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Re: xml:id

From: Henri Sivonen <hsivonen@iki.fi>
Date: Fri, 4 Jan 2008 12:14:33 +0200
Cc: Timur Mehrvarz <timur.mehrvarz@web.de>, "public-cdf@w3.org" <public-cdf@w3.org>, Eric Seidel <eric@webkit.org>
Message-Id: <D3E9DE00-0692-42CE-B188-178C65F74944@iki.fi>
To: Maciej Stachowiak <mjs@apple.com>

On Jan 4, 2008, at 04:41, Maciej Stachowiak wrote:

> SVG Tiny 1.2 allows both I'd and xml:id, so content using it is  
> conforming.


SVG Tiny 1.2 is actually worse than just allowing both id and xml:id.  
SVG Tiny 1.2 makes the IDness of id conditional depending on the  
presence of xml:id. I think this is a very bad idea and id should be  
unconditionally an ID.
http://lists.w3.org/Archives/Public/www-svg/2007Oct/0086.html

More generally, for deployed Web XML languages (XHTML, SVG and MathML)  
xml:id is a feature with a cost but no payoff. Browsers will have to  
continue to support ID semantics for the id attribute in no namespace  
on XHTML, SVG and MathML attributes forever. Thus, xml:id can only add  
complexity--not remove it. When the IDness of id has to be supported  
anyway, xml:id does not add any functionality--it is additional  
complexity with no upside in the Web context.

Now, one might argue that xml:id is beneficial for generic XML  
processing like making the XPath id() function work with generic XML.  
However, the xml:id spec doesn't merely by existing make pre-existing  
XPath implementations support xml:id. Instead, you have to add an  
xml:id Processor between the XML processor (aka. XML parser) and the  
XPath implementation.

The better way to solve the non-Web XML processing problem would be to  
add a filter that assigns IDness to id instead of an xml:id Processor  
in the pipeline.

I have implemented such a filter *and* an xml:id Processor. In my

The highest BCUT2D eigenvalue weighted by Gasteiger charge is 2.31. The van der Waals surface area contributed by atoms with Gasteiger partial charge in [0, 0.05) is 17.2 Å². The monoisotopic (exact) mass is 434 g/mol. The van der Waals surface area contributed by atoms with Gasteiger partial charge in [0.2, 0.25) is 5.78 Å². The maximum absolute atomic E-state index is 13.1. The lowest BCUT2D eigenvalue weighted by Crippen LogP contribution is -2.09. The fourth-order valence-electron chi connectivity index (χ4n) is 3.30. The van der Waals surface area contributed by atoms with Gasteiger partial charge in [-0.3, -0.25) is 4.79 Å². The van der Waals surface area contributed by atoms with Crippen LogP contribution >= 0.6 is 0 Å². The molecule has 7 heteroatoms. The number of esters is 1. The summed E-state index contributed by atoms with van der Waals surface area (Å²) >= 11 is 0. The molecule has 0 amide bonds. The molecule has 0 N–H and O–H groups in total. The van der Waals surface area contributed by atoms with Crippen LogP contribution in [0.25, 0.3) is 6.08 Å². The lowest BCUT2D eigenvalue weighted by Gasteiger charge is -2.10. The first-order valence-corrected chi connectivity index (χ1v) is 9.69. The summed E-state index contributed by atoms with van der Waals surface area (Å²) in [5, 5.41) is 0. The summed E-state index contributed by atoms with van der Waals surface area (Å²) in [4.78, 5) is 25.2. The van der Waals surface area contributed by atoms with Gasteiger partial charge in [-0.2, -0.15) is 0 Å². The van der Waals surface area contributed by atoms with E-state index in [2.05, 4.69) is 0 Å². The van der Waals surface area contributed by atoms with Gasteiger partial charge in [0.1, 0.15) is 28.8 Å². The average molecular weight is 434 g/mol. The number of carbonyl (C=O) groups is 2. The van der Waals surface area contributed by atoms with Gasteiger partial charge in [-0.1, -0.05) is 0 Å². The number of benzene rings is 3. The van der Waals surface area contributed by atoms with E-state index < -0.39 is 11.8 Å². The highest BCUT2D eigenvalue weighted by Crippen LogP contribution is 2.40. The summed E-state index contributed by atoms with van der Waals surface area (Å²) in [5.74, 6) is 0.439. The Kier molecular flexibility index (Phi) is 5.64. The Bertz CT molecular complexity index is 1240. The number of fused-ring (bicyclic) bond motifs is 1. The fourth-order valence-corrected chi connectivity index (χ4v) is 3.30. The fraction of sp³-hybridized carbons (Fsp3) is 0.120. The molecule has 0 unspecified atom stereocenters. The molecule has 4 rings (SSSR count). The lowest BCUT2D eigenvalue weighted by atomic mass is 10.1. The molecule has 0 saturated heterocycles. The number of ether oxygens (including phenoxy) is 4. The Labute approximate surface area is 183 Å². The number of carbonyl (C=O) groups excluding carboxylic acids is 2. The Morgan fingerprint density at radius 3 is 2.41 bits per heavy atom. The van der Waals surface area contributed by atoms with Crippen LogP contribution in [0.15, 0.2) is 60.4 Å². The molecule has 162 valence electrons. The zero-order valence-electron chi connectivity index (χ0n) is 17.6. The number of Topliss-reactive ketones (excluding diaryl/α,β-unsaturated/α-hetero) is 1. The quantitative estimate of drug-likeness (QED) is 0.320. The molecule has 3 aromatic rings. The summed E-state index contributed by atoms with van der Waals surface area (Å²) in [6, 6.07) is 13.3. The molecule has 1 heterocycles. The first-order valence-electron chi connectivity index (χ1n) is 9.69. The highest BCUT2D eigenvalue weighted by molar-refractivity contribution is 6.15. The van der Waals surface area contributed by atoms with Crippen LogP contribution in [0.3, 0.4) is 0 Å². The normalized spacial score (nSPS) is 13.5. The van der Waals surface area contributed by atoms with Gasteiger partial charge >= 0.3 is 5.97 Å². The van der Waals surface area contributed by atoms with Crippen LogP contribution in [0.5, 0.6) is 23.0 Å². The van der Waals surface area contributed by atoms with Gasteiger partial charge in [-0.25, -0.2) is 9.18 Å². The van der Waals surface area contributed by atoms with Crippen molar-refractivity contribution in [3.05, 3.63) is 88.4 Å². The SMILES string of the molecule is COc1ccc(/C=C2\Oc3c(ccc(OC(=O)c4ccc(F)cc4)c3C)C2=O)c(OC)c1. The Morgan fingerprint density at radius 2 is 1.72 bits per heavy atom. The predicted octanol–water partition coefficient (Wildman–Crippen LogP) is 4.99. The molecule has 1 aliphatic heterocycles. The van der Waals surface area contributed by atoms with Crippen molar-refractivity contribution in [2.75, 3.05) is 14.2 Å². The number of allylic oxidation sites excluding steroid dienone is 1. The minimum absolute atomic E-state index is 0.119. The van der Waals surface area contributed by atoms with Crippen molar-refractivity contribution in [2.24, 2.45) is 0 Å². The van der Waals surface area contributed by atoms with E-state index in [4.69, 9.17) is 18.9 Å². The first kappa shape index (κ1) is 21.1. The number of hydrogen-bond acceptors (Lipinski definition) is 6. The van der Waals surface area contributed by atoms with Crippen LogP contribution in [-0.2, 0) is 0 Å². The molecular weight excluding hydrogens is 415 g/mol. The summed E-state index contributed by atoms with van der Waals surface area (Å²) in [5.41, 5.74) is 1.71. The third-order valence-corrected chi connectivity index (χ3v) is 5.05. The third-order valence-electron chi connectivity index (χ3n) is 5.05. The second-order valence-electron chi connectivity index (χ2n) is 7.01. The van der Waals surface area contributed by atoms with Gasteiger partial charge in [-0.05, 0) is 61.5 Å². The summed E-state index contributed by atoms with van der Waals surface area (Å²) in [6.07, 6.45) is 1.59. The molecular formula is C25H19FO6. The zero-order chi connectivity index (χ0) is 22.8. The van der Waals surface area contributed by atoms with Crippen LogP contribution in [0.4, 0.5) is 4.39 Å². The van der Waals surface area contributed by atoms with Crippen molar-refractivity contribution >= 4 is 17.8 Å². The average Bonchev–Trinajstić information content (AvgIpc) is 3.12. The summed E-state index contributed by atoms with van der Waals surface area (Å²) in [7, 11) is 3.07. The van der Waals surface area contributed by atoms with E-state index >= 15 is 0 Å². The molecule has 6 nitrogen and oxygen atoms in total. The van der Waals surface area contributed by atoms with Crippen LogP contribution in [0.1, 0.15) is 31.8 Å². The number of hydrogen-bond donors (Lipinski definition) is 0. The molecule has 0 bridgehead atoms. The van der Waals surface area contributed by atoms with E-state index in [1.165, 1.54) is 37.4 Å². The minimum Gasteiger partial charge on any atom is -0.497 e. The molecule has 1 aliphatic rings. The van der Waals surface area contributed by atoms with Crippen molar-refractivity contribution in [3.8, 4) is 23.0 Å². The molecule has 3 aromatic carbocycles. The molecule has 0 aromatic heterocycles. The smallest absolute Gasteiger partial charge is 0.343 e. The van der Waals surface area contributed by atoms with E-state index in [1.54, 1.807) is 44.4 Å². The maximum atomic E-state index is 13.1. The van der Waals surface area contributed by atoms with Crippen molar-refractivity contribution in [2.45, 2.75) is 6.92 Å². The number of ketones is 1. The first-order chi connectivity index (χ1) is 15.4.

experience, implementing a filter that assigns IDness to to id is  
simpler than implementing an xml:id Processor. (An xml:id Processor is  
required to perform additional, in my opinion, rather useless  
operations.)

Validator.nu uses XPath-based Schematron to implement part of HTML5  
and XHTML5 conformance checking. To make this work on the HTML5 side,  
the HTML5 parser assigns IDness to id. To make this work on the XHTML5  
side, there's the aforementioned filter that assigns IDness to id. It  
works.

Now, one might argue that it is horribly wrong to assign IDness to id  
without DTD processing or to always assign it regardless of the  
element that the attribute is on, because someone out there might have  
an XML vocabulary where the attribute id in no namespace does not have  
IDness. The argument of wrongness of ID assignment in the absence of a  
DTD is without merit: Assigning IDness without a DTD is exactly what  
xml:id does! Moreover, for practical observability like getElementById  
or the CSS # selector, browsers have to implement de facto IDness for  
the id attribute in no namespace for Web XML languages.

The argument that someone out there might have an XML language that  
has an id without IDness is not without merit but is still a mere  
distraction. After I deployed the unconditional IDness assignment in  
Validator.nu, I got a bug report that Validator.nu, which is used as  
the back end of a CML validator (http://cmlcomp.org/validator/) was  
wrongly complaining about duplicate id attribute values in CML. So  
yes, it is true that there exists at least one XML language where id  
is not an ID.

Yet, the existence of a CML as a counter example refuting the  
assumption that id is always an ID is utterly irrelevant to what to do  
with deployed Web languages (XHTML, SVG and MathML) or known-as- 
upcoming Web languages (XBL2). For an app like Validator.nu, it is  
clear that assigning IDness to id on XHTML, SVG, MathML or XBL2  
elements is desirable and on CML elements undesirable. What to do with  
known languages isn't the question. The question really is what to do  
with unknowns. I currently err on the side of assigning IDness for the  
unknowns.

But even this is irrelevant to browsers as long as they don't support  
CML. Browsers could unconditionally assign IDness to id without  
creating real problems. And at that point, xml:id offers no additional  
value--just cost.

P.S. I think making id non-ID is a design bug in CML. Calling the  
attribute 'name' would be more consistent with XML design patterns,  
but second-guessing CML is pointless and it should just be considered  
grandfathered.

-- 
Henri Sivonen
hsivonen@iki.fi
http://hsivonen.iki.fi/
Received on Friday, 4 January 2008 10:14:44 GMT

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